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Independents' Day

Partners continuing to take drastic measures to combat workload

Despite a little improvement, GPs are still cutting services, finds Tom de Castella

GP partners across the UK are still having to consider measures such as discontinuing clinical services and handing back their contracts as they struggle with rising demand and staffing problems.

More than one in four of the 424 partners surveyed by Pulse said they have stopped offering certain clinical services, while around one in seven said they had considered closing their practice altogether – up from one in 11 the same time last year.

However, the survey also reveals some improvements in the last 12 months, with fewer GPs temporarily closing or trying to shrink their lists, and smaller numbers considering cutting staff hours or making redundancies (see charts, below.)

But GP leaders said it was worrying that large numbers of partners still had to consider drastic measures.

The workload is twice to three times more than it was

Dr Chandra Kanneganti

Dr Chandra Kanneganti, BMA GPC policy lead for NHS England investment, says that locally in Stoke-on-Trent, a huge number of GPs are looking to close their practice.

‘There are no GPs to recruit. The Government has failed with GP recruitment. I start at 8am and don’t go home till 8pm. The workload is twice to three times more than it was,’ he says.

More GPs have cut clinical services in the past year. One partner said their practice no longer offered freezing and minor operations because they were time-consuming and it was unclear how effective they were.

‘GPs were being used as a cheap alternative to a secondary care service,’ said the GP, who asked not to be named. ‘We focus instead on steroid injections for musculoskeletal problems.’

Dr Moira Langdale-Brown, a partner in Chelmsford, said her practice had stopped providing ear irrigation because it was not commissioned and ‘was taking up a significant number of nursing hours each week’.

Another partner, who asked not to be named, said their practice had stopped IUCD fittings: ‘The funding doesn’t cover the cost of the doctor and nurse time. Releasing capacity was needed.’

The cash envelope to look after patients is ridiculous. It’s like the feeding of the five thousand

Professor Clare Gerada

In addition, Pulse’s survey reveals one in five (21%) partners has cut routine appointments this year – the same proportion as last year.

Professor Clare Gerada, a GP partner in London and former chair of the RCGP, says the number of partners being forced to consider measures including handing their contact back is worrying.

‘The cash envelope to look after patients is ridiculous. It’s like the feeding of the five thousand – GPs are doing a remarkable job given the circumstances but they cannot create miracles.’

The survey findings also reveal the number of GPs considering temporarily closing their lists is decreasing, which reflects figures obtained by Pulse from NHS England in October that showed 106 GP practices closed lists to new patients in 2017/18 compared with 145 the previous year.

But Dr Kanneganti adds that NHS England – which authorises temporary list closures – has become more ‘strict’ in allowing temporary list closures.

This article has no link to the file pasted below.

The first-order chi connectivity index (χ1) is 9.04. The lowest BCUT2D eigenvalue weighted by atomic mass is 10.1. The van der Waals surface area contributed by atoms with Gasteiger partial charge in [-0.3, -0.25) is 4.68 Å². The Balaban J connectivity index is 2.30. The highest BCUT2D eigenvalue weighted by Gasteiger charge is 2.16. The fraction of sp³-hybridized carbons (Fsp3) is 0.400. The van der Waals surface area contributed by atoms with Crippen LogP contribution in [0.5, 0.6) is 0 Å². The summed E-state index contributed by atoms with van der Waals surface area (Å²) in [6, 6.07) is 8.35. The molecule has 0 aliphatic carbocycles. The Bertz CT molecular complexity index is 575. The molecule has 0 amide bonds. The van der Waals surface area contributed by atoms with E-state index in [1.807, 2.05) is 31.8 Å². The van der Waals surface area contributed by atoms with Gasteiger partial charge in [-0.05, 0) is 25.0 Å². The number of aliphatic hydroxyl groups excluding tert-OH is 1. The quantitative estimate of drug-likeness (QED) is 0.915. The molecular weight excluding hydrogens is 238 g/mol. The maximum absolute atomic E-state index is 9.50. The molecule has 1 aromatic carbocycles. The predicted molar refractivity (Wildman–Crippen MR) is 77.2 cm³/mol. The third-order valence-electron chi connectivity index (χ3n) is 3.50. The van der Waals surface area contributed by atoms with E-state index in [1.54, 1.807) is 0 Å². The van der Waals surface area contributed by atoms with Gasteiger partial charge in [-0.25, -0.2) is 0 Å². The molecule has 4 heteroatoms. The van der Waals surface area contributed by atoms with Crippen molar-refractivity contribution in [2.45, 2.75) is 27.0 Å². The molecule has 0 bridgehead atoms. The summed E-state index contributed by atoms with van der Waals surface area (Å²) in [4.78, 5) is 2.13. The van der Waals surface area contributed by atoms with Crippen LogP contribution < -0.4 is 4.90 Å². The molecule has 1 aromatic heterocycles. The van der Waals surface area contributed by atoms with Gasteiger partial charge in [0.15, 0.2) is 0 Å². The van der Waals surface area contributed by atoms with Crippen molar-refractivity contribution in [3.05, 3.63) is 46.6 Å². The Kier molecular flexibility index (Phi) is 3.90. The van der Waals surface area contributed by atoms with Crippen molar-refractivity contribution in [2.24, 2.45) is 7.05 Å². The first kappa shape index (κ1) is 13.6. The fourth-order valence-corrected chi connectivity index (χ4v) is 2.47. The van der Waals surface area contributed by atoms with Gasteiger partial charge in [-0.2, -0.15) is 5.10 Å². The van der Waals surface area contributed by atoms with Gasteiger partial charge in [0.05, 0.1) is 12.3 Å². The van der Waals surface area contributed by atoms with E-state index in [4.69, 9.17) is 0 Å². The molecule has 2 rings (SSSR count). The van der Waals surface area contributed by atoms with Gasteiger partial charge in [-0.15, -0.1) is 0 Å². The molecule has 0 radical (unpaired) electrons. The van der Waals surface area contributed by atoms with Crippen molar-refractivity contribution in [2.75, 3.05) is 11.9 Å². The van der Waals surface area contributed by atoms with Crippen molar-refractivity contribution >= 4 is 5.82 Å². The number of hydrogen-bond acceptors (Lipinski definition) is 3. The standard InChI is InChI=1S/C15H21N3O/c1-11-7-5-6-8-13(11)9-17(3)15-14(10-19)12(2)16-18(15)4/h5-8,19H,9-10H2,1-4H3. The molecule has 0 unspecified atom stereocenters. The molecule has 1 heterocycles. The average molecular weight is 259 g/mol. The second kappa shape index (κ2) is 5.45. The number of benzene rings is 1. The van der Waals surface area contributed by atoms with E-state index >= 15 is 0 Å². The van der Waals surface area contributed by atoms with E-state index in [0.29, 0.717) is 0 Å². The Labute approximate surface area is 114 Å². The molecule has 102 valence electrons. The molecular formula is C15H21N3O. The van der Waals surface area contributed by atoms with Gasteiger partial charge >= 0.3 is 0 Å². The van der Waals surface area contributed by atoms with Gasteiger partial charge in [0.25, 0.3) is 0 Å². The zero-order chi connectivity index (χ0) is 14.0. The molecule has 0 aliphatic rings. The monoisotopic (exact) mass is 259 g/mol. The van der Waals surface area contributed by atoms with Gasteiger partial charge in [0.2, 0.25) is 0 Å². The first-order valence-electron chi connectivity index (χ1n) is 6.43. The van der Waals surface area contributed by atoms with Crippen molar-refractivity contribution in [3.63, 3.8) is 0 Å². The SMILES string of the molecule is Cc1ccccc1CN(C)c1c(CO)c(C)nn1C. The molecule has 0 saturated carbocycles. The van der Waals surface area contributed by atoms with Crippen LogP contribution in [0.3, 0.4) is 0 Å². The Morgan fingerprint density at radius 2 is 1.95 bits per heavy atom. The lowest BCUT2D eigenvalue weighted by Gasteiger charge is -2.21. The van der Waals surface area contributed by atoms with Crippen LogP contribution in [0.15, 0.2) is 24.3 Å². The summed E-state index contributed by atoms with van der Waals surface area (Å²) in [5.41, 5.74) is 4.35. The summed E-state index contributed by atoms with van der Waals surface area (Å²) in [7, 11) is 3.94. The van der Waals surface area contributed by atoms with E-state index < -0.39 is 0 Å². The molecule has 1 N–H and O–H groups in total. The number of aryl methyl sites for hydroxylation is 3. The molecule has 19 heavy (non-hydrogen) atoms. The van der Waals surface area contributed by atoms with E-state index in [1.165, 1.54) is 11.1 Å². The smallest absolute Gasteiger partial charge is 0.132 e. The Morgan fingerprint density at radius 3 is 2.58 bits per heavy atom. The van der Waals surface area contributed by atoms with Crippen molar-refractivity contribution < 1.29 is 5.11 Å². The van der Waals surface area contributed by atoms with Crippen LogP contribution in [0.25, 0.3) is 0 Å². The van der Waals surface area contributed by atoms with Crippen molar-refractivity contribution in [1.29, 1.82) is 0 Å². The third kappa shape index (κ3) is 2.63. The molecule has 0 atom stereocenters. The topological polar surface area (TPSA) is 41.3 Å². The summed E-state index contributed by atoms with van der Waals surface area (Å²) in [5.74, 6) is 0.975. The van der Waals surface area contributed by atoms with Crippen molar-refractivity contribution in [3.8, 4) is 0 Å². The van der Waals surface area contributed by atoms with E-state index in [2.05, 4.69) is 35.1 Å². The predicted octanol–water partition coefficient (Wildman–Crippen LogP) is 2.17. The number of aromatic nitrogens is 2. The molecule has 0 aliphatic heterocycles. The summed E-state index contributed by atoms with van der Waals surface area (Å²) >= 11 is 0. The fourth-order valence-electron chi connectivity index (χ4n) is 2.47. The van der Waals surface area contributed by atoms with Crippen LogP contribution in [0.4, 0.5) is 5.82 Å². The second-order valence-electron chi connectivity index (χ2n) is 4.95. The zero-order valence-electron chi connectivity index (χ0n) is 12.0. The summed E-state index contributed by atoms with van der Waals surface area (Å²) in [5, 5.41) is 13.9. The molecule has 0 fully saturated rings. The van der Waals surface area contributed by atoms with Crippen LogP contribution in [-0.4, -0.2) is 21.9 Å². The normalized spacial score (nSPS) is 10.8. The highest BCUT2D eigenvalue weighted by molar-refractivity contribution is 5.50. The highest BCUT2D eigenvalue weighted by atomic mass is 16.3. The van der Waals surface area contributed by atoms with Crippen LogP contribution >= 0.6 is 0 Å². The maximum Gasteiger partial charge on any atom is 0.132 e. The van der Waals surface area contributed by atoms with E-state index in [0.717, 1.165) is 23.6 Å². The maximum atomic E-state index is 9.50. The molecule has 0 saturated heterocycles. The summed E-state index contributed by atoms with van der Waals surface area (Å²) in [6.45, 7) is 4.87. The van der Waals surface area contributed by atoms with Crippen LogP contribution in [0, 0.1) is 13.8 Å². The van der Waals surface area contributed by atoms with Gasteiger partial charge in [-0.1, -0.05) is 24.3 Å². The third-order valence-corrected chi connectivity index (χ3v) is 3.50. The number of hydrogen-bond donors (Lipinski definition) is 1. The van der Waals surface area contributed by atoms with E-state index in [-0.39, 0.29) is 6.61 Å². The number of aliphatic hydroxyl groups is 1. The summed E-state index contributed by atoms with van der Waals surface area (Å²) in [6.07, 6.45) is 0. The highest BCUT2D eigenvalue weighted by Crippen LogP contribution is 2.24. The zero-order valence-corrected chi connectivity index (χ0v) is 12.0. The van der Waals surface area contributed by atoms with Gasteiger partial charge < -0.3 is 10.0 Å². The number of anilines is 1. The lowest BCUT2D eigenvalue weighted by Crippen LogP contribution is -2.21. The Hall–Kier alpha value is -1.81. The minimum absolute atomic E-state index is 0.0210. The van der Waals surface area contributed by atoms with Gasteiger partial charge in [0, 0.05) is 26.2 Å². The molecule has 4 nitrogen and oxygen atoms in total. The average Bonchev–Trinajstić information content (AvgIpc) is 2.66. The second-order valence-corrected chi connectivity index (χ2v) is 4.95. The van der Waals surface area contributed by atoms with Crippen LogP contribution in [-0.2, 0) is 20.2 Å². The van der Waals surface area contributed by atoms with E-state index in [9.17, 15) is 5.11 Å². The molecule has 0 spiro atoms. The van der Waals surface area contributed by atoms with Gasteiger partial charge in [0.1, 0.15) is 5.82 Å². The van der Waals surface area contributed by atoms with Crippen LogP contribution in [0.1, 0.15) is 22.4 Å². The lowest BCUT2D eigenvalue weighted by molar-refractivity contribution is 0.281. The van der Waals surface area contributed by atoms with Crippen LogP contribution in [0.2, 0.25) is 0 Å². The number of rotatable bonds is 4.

Dr Olly O’Toole, a partner in Bedfordshire, confirms this, saying: ‘We are not allowed to close our list.’

However, fewer partners have, or are considering whether to, cut staff hours or make redundancies.

Dr Richard Vautrey, BMA GP committee chair, says partners are increasingly working with other practices to manage demand.

‘Partners still face many challenges.However, many are, through working with other practices or other initiatives, finding ways to manage demand that enable a greater sustainability.’


Readers' comments (14)

  • The most drastic and maybe sensible measure is to jump ship! Maybe then a more realistic system could be achieved. Easier said than done however as the water we jump into is probably full of sharks (aka NHS managers who would sue us for breach of contract)!

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  • All unfunded work is being cut. We've also stooped out EH clinics. Lots of idiot admindroids even in our own CCG come up with unfunded work they assume 'must be done'. Work to rule is here in many places already. It makes GPC work even more important. But we've noticed NHS does not always respect commitments they made there (eg. violent patient scheme).

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  • The thriving practices are run by younger hungry fresh new GPs often in committed pairs/relatives.In areas where enhanced services pays so well that killing yourself for it is more than worth the financial reward. Of course the enhanced services i those areas expected that you would employ more staff to do the work ad help improve local practice population health overall. But there are certain types of Gp's that would work very hard indeed if the financial reward was worth it. In fact some of the highest paid enhanced services are in the most deprived areas as they need to attract and retain staff.

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  • I see partners fill most of their appointments with ‘meetings’ and easy follow ups ( I would do the same) to save their sanity. Younger GPs are already jumping ship as they feel the water going past their knees. We don’t need more GPs, we need a new ship.

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